This big damn band is actually a trio from rural Indiana. As locals who saw the group at the Santa Fe Brewing Company early this year know, it’s a family band — or a “fam damily” to play upon a previous album title — featuring The Rev. on vocals and slide; his wife, Breezy, on the rub board; and cousin Aaron Persinger on drums.
Even though they’re a bunch of yam dankies, the Peyton clan could pass for Mississippi Hill Country. Their basic slide/drums/washboard sound has classic Fat Possum written all over it. They play acoustic instruments, but nobody can say they aren’t high-voltage.
The burly, bearded Peyton is proud of his rural heritage. “Born Bred Corn Fed,” the opening song, celebrates a traditional way of life. “Buy a melon from a roadside stand/Honor system, leave a dollar in the can/Somebody dies, you bring their family a pie/Fire Department’s Got a Friday night Fish Fry.”
But The Wages isn’t all about country sunshine and waving fields of grain. Far from it. There’s no honor system in “Lick Creek Road,” in which Peyton sings, “Don’t answer the door without a pistol anymore.” Even more explicit is “In a Holler Over There” — not far from his own home, the singer sees starving children, meth labs, and failing farms.
Indeed, the recession permeates several songs here. “Just Gettin’ By” is one of them. And in “Everything’s Raising” (“but the wages” completes the refrain), Peyton castigates bankers, big corporations, and congressmen.
Yet despite all this seriousness and hard times, The Wages can’t be seen as a downer. There are loads of good times and plain goofiness.
Peyton is a fine storyteller. He proved that on the last album with the hilarious “Your Cousin’s on Cops,” a reportedly true account of watching TV and realizing that the poor, dumb redneck being handcuffed by officers on the television show was a relative.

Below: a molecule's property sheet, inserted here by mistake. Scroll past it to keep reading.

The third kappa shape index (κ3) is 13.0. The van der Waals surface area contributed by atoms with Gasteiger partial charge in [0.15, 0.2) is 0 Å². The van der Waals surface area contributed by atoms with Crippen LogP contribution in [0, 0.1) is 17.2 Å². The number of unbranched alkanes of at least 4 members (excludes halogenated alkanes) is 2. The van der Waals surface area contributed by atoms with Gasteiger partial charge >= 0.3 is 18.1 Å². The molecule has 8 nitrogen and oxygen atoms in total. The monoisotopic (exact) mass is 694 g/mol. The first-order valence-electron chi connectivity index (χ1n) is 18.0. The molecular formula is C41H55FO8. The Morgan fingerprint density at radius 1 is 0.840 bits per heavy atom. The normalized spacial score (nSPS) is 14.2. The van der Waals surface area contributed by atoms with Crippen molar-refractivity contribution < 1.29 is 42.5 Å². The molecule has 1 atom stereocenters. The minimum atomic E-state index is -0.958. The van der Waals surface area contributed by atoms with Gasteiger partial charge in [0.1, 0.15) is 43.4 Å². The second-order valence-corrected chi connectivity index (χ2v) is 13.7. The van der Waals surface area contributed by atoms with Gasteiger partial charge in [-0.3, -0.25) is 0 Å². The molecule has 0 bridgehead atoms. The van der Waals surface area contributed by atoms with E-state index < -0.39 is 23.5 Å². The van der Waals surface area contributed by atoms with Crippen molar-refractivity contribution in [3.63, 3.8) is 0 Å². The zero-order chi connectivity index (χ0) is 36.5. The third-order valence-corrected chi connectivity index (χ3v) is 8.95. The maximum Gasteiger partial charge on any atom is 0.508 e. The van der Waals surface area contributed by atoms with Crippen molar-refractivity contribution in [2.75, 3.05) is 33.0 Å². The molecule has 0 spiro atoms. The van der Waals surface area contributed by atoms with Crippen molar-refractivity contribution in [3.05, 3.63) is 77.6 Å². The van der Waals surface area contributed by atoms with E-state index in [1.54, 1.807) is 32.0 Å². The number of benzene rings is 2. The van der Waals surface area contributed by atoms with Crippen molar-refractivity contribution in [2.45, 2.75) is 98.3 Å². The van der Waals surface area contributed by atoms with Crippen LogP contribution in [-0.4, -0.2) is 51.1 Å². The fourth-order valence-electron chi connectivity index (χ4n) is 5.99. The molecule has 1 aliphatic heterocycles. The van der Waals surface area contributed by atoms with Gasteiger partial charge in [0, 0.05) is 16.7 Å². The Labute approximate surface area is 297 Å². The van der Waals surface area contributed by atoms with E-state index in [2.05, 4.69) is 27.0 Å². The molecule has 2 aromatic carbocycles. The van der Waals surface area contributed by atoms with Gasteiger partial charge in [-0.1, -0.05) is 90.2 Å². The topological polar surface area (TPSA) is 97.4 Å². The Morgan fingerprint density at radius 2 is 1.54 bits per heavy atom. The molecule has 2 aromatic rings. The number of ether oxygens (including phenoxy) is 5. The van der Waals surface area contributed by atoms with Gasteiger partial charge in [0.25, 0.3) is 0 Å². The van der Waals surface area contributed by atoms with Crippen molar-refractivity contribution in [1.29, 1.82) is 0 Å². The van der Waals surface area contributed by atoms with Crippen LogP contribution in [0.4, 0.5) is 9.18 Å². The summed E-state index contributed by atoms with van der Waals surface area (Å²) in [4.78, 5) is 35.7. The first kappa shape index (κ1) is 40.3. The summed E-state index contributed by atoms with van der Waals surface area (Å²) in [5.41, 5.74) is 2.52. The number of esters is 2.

There’s some similar fun on this album, especially in “Fort Wayne Zoo,” which begins with the line, “My brother stole a chicken from the Fort Wayne Zoo.” You have to wonder what kind of crappy zoo has chickens, but as you contemplate that, Peyton starts singing, “There’s a lot of crazy women living in Fort Wayne.”
“Two Bottles of Wine” is a 90-mph drunken stomp. Guest accordion player Jason Webley gives the song a Cajun feel. It starts off with someone evoking The Ramones by shouting “1-2-3-4!”
The album ends with “Miss Sarah,” a sweet farewell to a woman who was queen of her own kitchen. “We’ll miss ya, Miss Sarah. Who’ll make the biscuits?” It’s a song you can imagine Doc Watson or Mississippi John Hurt singing, a low-key coda to a wild trip through the boonies.
* Agri-dustrial by Legendary Shack Shakers. Here’s another band with one foot planted firmly in American roots music and another planted in punk-rock craziness.
“Agri-dustrial” is a pretty apt description e basic Shack Shakers sound. It’s rootsy but with a hard-rocking edge.
The singer and frontman, Col. J.D. Wilkes (I’m not sure which branch of the military he served in), plays a mean harmonica and occasional banjo and Jew’s harp, while co-conspirator Duane Denison, formerly of punk-noise patriarchs The Jesus Lizard, makes some crazy noise on his guitar. The rhythm section is grounded in metal as well as in cowpunk.
Like Rev. Peyton’s album, this new effort by the Shack Shakers takes a look at rural living, though Agri-dustrial deals mainly with the South.
If there’s a concept here, it’s a horror story. That should be obvious by some of the song titles — “Two Tickets to Hell,” “The Hills of Hell,” and so on. And it’s apparent that the title character of “God Fearing Man” has plenty to fear. “The Hills of Hell” is especially unsettling when Wilkes, his voice electronically distorted, reads from Kentucky Book of the Dead, relating stories of crucifixions and bodies stashed in the corpses of horses.
Wilkes sings like a crazed prophet in the ominous “Greasy Creek”: “What was spoken light will be tested at night/Where the White Thing sings, the state bird bites/While you’re diggin’ up tiny extra rows of teeth/Behold the fascist Killmachine.”
The spookiest number is “The Lost Cause,” a jittery waltz featuring what sounds like a player piano from some dusty Old West saloon. Wilkes sings of a battalion of undead Confederate soldiers. But actually it’s not a ghost story; it’s a rebuking of the weird undercurrent of Confederate revisionism and glorification that’s surfaced lately with some Southern politicians.
“A company of skeletons in rags/March home under tattered white flags/Dusty Bibles and deep empty pockets/Dark dreams and deeper eye sockets/We ain’t right in the head and our women lay dead/We’re the losers who chose The Lost Cause.”
That’s what I love about the South.